There’s a lot of talk about happiness these days. In some ways, the message from the media in general is that happiness is the goal of life and that attaining happiness is the ultimate success. We look around at our friends and wonder what’s wrong with us that we can’t find happiness. We seek that golden emotion through whatever means we can. We use drugs, we drink, and we buy lots of possessions that we often can’t afford. Sometimes we fake being happy, “All is wonderful, couldn’t be better.” In the current push for happiness, some truths about the downside of happiness may be overlooked. In other words, there’s a down side.
Intense positive experiences can be costly. One way this happens is that if you have an extremely happy moment, like you make the winning score for your team to win the national championship, then other more routine but pleasant events may seem unimportant. In addition, if you tend to turn up the intensity of your positive experiences, then you probably also are more likely to experience more intense feelings when events don’t go well. You start to value happiness so much that when you don’t have it, the loss is powerful.
Too much happiness can lead to other problems. One study followed children from the 1920s to old age and found that those who died younger were rated as highly cheerful by their teachers. Researchers have found that people who are feeling extreme amounts of happiness may not think as creatively and also tend to take more risks. They minimize the downside of actions and tend to consider primarily positive in making decisions. That’s unwise as taking risks can be lethal. Happiness can interfere with your success. One way this happens is that happens is that people who are happy tend to be less detail oriented. Apparently, attention to detail is the type of thinking that characterizes unhappy moods. With their attention to detail, less happy people are more likely to be more persuasive when they express their assessment of a produce or a work plan.
When you’re happy, you don’t want anything to interfere with your mood. You may react even stronger to difficult situations. Happy people tend to expect things to go week because of their bias toward remembering and overvaluing their accomplishments. They may not want critical feedback and may not learn from their mistakes. In addition, happy people can be too trusting. Because they don’t pay attention to the details, they aren’t so good at picking up on the subtle signs of deceit. Noticing deceit requires paying close attention to facial expressions, eye movement and the language that someone is using.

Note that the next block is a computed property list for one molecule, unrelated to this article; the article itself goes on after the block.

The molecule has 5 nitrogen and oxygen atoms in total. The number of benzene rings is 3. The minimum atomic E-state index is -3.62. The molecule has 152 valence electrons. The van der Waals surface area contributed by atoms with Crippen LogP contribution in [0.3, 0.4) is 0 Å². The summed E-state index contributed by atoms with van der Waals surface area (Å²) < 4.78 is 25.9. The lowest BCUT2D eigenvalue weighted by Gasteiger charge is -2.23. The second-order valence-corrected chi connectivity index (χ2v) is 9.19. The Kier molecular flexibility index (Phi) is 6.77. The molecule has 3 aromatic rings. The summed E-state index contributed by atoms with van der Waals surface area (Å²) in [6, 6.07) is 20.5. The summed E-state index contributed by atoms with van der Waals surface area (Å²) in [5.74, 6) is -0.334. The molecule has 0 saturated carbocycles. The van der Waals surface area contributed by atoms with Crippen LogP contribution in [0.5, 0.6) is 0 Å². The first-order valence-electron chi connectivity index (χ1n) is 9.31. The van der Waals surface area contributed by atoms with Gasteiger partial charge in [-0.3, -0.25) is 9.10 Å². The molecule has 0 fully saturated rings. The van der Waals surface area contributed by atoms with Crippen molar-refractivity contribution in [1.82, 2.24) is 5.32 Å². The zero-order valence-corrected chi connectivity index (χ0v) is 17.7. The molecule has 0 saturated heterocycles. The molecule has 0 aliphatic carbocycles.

When people are happy they are able to detect lying only about 49 % of the time. That’s not even as good as chance. When people are unhappy, even the same people, they can detect liars about 62 % of the time. That’s a pretty important skill. Being able to judge the honesty of your employees or applicants to take care of your children is pretty important.
People who don’t experience much sadness or anxiety are reportedly rarely dissatisfied with their jobs. They feel less pressure to get more education or change careers. So in some ways, happiness can keep you from growing and learning. The idea isn’t to not feel happy. It’s to realize that your emotions all serve a purpose and feeling happy all the time is not really natural or helpful. Happiness will come and go just like sadness, anger and fear. It’s all just part of life.
What about you? Would you choose to be happy all the time if you could?
Reference Kashdan, T. and Biswas-Diener, R. The Upside of Your Dark Side: Why Being Your Whole Self–Not Just Your “Good” Self–Drives Success and Fulfillment. New York: Hudson Street Press, 2014.
Note: The Emotionally Sensitive Person: Finding Peace When Your Emotions Overwhelm You is now available at bookstores, on the New Harbinger website, and on other online bookstores. Thank you to everyone who helped make this book possible.
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